We love social media and it is our primary means of marketing our company, the neighborhood, units, homes for sale, public art we underwrite, etc. We originally started doing social media as marketing because it was 2008/09 and spending money on marketing wasn’t an option for MMP as we were bootstrapping the company, so we had to find creative ways to market. We found people really responded to the marketing we were doing probably because it was authentic, it is literally us doing the majority of the posting – we don’t outsource this and won’t outsource this and I think people see and appreciate that. So as we got feedback we doubled down and scaled up our SMM and continue to look for ways to leverage it to build out brand, the neighborhood,etc. It is also where our target demographic lives – namely millenial’s, so we have to be in the social sphere. I am shocked how behind the curve 99% of real estate companies are as it relates to social media. We take a lot of pride in our social media strategy and the creative ways in which we leverage it.
Your raising capital for two value-add deals on Fundrise. How has your experience been with crowdfunding? What do you see as crowdfunding’s role in real estate finance in 10 years?
We read about Fundrise early on and were very intrigued by concept and got in touch with the team. It intuitively made sense to us as the founders of Fundrise were doing development very similar to us in DC and we really hit it off. We put one deal up and it went very smoothly. So we decided to put two more up and so far it’s going great too! I am really impressed with the Fundrise team and see them as a great source of capital today and into the future. I think we are seeing a huge disintermediation in finance at all levels – whether it’s sites like Kabbage for short term business financing or Fundrise, the internet is enabling a much larger and more efficient movement of capital. At the same time it is removing the barriers of the past, which are gatekeepers such as banks and institutional investors who may not fundamentally understand your business and hence not offer financing. I think crowd funding across all types of financing will only grow.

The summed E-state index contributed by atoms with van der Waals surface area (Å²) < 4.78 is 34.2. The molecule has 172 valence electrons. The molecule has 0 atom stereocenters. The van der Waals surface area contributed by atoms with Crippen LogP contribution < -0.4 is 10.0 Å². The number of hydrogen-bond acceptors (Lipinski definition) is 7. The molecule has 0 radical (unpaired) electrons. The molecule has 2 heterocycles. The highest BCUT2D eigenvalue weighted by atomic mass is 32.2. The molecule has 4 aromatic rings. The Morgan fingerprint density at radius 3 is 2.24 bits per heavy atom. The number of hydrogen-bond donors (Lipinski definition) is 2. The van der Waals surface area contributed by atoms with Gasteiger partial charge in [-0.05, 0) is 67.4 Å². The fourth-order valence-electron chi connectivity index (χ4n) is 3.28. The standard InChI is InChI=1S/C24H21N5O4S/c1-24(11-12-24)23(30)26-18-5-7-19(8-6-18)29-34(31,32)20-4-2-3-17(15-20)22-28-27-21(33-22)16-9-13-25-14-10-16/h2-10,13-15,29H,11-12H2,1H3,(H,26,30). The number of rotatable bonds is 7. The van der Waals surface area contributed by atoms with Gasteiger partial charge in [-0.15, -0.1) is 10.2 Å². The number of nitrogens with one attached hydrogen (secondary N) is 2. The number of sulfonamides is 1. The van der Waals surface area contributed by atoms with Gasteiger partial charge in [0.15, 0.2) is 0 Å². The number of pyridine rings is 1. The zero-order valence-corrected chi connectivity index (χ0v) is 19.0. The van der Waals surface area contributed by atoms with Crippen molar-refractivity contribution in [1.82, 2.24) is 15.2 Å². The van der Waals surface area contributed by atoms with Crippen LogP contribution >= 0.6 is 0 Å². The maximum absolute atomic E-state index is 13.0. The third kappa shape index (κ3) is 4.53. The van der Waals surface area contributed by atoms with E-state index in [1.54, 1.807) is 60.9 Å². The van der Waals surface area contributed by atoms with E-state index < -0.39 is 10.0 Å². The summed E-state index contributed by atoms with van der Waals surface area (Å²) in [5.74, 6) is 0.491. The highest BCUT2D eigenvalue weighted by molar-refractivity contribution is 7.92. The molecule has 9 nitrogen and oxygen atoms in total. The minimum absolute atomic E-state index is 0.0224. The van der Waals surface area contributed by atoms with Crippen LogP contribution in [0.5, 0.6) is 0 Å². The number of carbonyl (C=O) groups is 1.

What innovation in real estate has you most excited today?
My degree is in Urban Studies and I was always interested in the history of cities growth and downfall. We are witnessing the rebirth of cities now and a massive re-urbanization, which is the inverse of decades of disinvestment following the passage of the highway act post WW2. This has me really excited and I think we are in the very early innings of this trend. I am looking forward to seeing cities re-invent themselves and being a part of it.
What’s one piece of advice you’d give to someone just starting their real estate career?
I have two pieces of advice and they are interconnected:
First, if you want to get into real estate development find a mentor, someone who has the experience and is willing to train you. You can’t learn this stuff in school; it’s best to find someone with grey hair who has seen it, done it, understands the business and can impart their wisdom and instincts to you. I have been very fortunate to have a number of mentors at various stages in my career and it was an invaluable education and I am truly grateful to have had the chance to learn from some really smart people.
Then after you have done that for a few years and you are ready to take the next logical step and do your own projects, start small, buy a shell, renovate it, flip or rent it – get a feel for all the moving parts that go into a deal, because there are tons of moving parts. By starting small you can learn without risking losing everything and you will also actually be able to get the project done because it’s small in nature. Then once you have successfully done one project, move on to your next project, then your next… Before you know it you will be doing bigger projects, have developed a track record and are well positioned to do bigger deals and have hopefully made a few bucks along the way so you are in a better position to get financing. At the end of the day, it’s all blocking and tackling just on a larger scale but starting out small removes the mental barrier of fear, which will be much greater the bigger the deal and will paralyze you if you have never done it before.
I see too many people try to do huge projects out of the gate and they spin their wheels and 9 times out of 10 don’t get the project done because they haven’t done it before, can’t finance it, don’t know the sequence of events in predevelopment or simply can’t get it done for any number of reasons but by starting small and then moving up the ladder you will organically get to the place where you can do the big projects.
What do you think?